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Takahiro Doi, Maki Takano, Ichiro Fujita; Temporal channels and disparity representations in stereoscopic depth perception. Journal of Vision 2013;13(13):26. doi: 10.1167/13.13.26.
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© 2017 Association for Research in Vision and Ophthalmology.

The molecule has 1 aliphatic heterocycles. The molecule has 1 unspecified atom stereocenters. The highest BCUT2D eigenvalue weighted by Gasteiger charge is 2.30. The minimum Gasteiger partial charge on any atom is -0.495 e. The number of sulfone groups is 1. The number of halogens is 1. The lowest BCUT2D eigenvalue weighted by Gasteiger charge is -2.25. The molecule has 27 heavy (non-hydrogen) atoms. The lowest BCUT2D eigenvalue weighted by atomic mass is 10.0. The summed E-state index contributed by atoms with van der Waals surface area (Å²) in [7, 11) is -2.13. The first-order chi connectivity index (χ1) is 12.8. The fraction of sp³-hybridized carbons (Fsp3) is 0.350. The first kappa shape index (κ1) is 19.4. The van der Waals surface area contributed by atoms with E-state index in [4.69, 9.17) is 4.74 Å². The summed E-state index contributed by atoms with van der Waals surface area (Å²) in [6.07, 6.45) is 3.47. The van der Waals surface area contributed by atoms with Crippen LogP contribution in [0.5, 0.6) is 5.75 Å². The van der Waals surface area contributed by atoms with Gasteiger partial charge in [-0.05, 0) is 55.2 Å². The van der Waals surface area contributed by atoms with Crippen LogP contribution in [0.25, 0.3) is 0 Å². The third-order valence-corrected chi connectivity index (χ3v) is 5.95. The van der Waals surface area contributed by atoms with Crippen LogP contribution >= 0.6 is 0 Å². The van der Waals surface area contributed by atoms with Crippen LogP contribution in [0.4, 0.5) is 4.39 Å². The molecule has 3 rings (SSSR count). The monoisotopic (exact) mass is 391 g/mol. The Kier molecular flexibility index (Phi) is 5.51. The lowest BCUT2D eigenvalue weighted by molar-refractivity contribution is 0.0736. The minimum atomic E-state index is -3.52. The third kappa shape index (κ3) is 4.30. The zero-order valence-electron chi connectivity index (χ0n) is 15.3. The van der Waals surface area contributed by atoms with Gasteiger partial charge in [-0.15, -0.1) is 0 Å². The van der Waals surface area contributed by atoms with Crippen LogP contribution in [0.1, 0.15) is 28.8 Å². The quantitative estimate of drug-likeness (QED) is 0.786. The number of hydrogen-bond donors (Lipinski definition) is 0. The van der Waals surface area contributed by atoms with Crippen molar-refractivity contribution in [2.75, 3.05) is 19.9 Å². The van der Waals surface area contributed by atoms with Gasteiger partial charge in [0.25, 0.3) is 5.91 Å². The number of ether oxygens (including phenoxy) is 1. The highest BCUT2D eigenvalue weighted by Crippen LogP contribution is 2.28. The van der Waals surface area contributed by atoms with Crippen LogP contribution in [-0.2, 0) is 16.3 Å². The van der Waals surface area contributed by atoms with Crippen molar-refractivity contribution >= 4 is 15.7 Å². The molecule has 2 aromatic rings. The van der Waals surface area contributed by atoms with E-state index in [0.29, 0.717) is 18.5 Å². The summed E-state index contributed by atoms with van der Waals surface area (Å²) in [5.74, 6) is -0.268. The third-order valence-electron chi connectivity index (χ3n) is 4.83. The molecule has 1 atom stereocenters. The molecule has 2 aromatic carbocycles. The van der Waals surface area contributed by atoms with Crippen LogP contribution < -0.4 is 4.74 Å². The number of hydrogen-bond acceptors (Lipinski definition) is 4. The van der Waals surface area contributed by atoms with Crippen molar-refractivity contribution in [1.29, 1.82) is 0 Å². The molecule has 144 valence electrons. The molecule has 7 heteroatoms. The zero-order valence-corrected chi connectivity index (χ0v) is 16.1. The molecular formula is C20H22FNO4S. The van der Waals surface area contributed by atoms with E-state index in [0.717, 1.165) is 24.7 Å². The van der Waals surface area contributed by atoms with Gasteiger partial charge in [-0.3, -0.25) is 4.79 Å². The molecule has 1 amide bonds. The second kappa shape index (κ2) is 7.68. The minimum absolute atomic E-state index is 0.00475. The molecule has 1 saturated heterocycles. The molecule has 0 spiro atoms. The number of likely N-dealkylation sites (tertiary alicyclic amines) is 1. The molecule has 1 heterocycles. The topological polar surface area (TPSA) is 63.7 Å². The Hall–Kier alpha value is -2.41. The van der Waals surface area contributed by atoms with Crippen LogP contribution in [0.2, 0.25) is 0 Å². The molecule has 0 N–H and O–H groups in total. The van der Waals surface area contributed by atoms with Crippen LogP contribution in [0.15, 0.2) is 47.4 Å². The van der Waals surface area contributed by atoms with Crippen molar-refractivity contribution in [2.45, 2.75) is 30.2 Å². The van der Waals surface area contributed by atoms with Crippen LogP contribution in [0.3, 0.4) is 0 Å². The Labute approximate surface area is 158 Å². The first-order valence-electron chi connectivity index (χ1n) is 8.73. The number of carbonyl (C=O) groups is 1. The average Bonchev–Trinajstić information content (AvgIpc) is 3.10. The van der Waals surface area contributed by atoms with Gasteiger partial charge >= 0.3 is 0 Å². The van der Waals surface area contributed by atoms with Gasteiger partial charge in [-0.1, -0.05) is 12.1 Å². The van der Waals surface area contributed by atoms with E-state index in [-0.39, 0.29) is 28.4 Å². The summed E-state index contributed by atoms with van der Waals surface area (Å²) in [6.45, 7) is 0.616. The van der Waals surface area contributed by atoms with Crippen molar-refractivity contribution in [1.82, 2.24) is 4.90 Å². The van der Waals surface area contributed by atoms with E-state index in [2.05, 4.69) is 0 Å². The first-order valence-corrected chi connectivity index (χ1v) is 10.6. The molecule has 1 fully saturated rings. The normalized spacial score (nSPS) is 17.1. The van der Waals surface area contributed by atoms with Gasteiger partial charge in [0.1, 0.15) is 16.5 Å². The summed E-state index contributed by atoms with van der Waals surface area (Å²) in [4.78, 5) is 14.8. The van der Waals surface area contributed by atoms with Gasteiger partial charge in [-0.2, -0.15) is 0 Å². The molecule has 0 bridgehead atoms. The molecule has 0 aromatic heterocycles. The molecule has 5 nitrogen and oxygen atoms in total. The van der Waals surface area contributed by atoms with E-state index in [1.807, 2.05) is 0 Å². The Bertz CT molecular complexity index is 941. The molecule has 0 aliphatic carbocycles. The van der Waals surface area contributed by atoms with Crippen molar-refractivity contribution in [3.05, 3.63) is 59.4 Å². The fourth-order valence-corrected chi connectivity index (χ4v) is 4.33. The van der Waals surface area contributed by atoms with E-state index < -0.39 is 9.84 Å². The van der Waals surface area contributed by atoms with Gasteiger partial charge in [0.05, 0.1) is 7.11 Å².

Stereoscopic depth perception is supported by a combination of correlation-based and match-based representations of binocular disparity. It also relies on both transient and sustained temporal channels of the visual system. Previous studies suggest that the relative contribution of the correlation-based representation (over the match-based representation) and the transient channel (over the sustained channel) to depth perception increases with the disparity magnitude. The mechanisms of the correlation-based and match-based representations may receive preferential inputs from the transient and sustained channels, respectively. We examined near/far discrimination by observers using random-dot stereograms refreshed at various rates. The relative contribution of the two representations was inferred by changing the fraction of dots that were contrast reversed between the two eyes. Both representations contributed to depth discrimination over the tested range of refresh rates. As the rate increased, the correlation-based representation increased its contribution to near/far discrimination. Another experiment revealed that the match-based representation was constructed by exploiting the variability in correlation-based disparity signals. Thus, the relative weight of the transient over sustained channel differs between the two representations. The correlation-based representation dominates depth perception with dynamic inputs. The match-based representation, which may be a nonlinear refinement of the correlation-based representation, exerts more influence on depth perception with slower inputs.
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